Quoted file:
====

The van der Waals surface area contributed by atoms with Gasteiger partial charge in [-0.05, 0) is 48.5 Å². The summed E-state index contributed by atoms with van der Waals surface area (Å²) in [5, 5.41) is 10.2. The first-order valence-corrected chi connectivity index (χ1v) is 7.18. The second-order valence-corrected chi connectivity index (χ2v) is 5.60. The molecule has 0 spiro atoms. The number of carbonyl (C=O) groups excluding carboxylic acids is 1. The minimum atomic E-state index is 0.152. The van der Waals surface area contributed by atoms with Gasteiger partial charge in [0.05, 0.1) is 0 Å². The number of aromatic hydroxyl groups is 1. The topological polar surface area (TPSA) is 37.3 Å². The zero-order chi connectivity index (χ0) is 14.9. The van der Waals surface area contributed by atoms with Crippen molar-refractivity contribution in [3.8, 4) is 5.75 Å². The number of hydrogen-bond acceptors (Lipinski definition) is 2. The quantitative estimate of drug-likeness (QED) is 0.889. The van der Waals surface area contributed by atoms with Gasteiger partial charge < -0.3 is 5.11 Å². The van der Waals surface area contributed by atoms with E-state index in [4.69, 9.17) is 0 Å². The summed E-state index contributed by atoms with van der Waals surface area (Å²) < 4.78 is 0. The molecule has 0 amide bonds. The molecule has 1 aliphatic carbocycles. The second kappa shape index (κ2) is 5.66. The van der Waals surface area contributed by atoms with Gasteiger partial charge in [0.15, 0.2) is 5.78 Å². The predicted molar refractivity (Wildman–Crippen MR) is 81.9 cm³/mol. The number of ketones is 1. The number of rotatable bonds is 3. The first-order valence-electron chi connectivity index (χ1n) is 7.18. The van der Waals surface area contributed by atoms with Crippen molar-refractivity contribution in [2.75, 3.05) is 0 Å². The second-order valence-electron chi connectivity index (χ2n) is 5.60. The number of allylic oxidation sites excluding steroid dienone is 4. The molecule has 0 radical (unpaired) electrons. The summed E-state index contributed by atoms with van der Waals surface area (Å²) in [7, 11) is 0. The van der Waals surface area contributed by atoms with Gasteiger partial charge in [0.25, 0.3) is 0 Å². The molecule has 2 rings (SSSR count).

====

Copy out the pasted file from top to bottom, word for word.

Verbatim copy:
The van der Waals surface area contributed by atoms with Gasteiger partial charge in [-0.05, 0) is 48.5 Å². The summed E-state index contributed by atoms with van der Waals surface area (Å²) in [5, 5.41) is 10.2. The first-order valence-corrected chi connectivity index (χ1v) is 7.18. The second-order valence-corrected chi connectivity index (χ2v) is 5.60. The molecule has 0 spiro atoms. The number of carbonyl (C=O) groups excluding carboxylic acids is 1. The minimum atomic E-state index is 0.152. The van der Waals surface area contributed by atoms with Gasteiger partial charge in [0.05, 0.1) is 0 Å². The number of aromatic hydroxyl groups is 1. The topological polar surface area (TPSA) is 37.3 Å². The zero-order chi connectivity index (χ0) is 14.9. The van der Waals surface area contributed by atoms with Crippen molar-refractivity contribution in [3.8, 4) is 5.75 Å². The number of hydrogen-bond acceptors (Lipinski definition) is 2. The quantitative estimate of drug-likeness (QED) is 0.889. The van der Waals surface area contributed by atoms with Gasteiger partial charge < -0.3 is 5.11 Å². The van der Waals surface area contributed by atoms with E-state index in [4.69, 9.17) is 0 Å². The summed E-state index contributed by atoms with van der Waals surface area (Å²) < 4.78 is 0. The molecule has 0 amide bonds. The molecule has 1 aliphatic carbocycles. The second kappa shape index (κ2) is 5.66. The van der Waals surface area contributed by atoms with Gasteiger partial charge in [0.15, 0.2) is 5.78 Å². The predicted molar refractivity (Wildman–Crippen MR) is 81.9 cm³/mol. The number of ketones is 1. The number of rotatable bonds is 3. The first-order valence-electron chi connectivity index (χ1n) is 7.18. The van der Waals surface area contributed by atoms with Crippen molar-refractivity contribution in [2.75, 3.05) is 0 Å². The second-order valence-electron chi connectivity index (χ2n) is 5.60. The number of allylic oxidation sites excluding steroid dienone is 4. The molecule has 0 radical (unpaired) electrons. The summed E-state index contributed by atoms with van der Waals surface area (Å²) in [7, 11) is 0. The van der Waals surface area contributed by atoms with Gasteiger partial charge in [0.25, 0.3) is 0 Å². The molecule has 2 rings (SSSR count).